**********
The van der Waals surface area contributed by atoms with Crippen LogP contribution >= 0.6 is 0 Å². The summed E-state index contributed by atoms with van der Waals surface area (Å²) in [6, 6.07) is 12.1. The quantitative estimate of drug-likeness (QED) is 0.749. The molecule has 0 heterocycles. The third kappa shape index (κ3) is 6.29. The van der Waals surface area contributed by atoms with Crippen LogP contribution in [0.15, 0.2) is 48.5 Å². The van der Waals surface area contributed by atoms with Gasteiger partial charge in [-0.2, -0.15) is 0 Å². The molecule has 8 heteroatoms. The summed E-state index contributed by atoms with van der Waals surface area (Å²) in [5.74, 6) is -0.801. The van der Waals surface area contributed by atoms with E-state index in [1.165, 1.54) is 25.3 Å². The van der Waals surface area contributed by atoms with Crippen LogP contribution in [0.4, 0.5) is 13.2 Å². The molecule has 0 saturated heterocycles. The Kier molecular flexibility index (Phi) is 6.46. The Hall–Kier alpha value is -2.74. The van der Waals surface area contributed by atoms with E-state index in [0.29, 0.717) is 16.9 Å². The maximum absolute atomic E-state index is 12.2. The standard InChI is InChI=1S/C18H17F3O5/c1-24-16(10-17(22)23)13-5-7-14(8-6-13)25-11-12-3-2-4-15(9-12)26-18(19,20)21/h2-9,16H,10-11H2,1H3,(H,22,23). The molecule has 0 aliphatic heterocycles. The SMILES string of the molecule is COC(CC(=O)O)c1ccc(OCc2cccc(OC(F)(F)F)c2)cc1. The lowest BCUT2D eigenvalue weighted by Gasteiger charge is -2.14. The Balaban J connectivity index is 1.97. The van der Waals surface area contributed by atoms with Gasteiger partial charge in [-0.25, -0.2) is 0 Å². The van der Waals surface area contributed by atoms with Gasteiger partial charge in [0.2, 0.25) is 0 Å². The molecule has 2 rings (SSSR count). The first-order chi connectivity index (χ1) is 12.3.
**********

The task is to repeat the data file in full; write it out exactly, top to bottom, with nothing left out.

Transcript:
The van der Waals surface area contributed by atoms with Crippen LogP contribution >= 0.6 is 0 Å². The summed E-state index contributed by atoms with van der Waals surface area (Å²) in [6, 6.07) is 12.1. The quantitative estimate of drug-likeness (QED) is 0.749. The molecule has 0 heterocycles. The third kappa shape index (κ3) is 6.29. The van der Waals surface area contributed by atoms with Crippen LogP contribution in [0.15, 0.2) is 48.5 Å². The van der Waals surface area contributed by atoms with Gasteiger partial charge in [-0.2, -0.15) is 0 Å². The molecule has 8 heteroatoms. The summed E-state index contributed by atoms with van der Waals surface area (Å²) in [5.74, 6) is -0.801. The van der Waals surface area contributed by atoms with E-state index in [1.165, 1.54) is 25.3 Å². The van der Waals surface area contributed by atoms with Crippen LogP contribution in [0.4, 0.5) is 13.2 Å². The molecule has 0 saturated heterocycles. The Kier molecular flexibility index (Phi) is 6.46. The Hall–Kier alpha value is -2.74. The van der Waals surface area contributed by atoms with E-state index in [0.29, 0.717) is 16.9 Å². The maximum absolute atomic E-state index is 12.2. The standard InChI is InChI=1S/C18H17F3O5/c1-24-16(10-17(22)23)13-5-7-14(8-6-13)25-11-12-3-2-4-15(9-12)26-18(19,20)21/h2-9,16H,10-11H2,1H3,(H,22,23). The molecule has 0 aliphatic heterocycles. The SMILES string of the molecule is COC(CC(=O)O)c1ccc(OCc2cccc(OC(F)(F)F)c2)cc1. The lowest BCUT2D eigenvalue weighted by Gasteiger charge is -2.14. The Balaban J connectivity index is 1.97. The van der Waals surface area contributed by atoms with Gasteiger partial charge in [-0.25, -0.2) is 0 Å². The van der Waals surface area contributed by atoms with Gasteiger partial charge in [0.2, 0.25) is 0 Å². The molecule has 2 rings (SSSR count). The first-order chi connectivity index (χ1) is 12.3.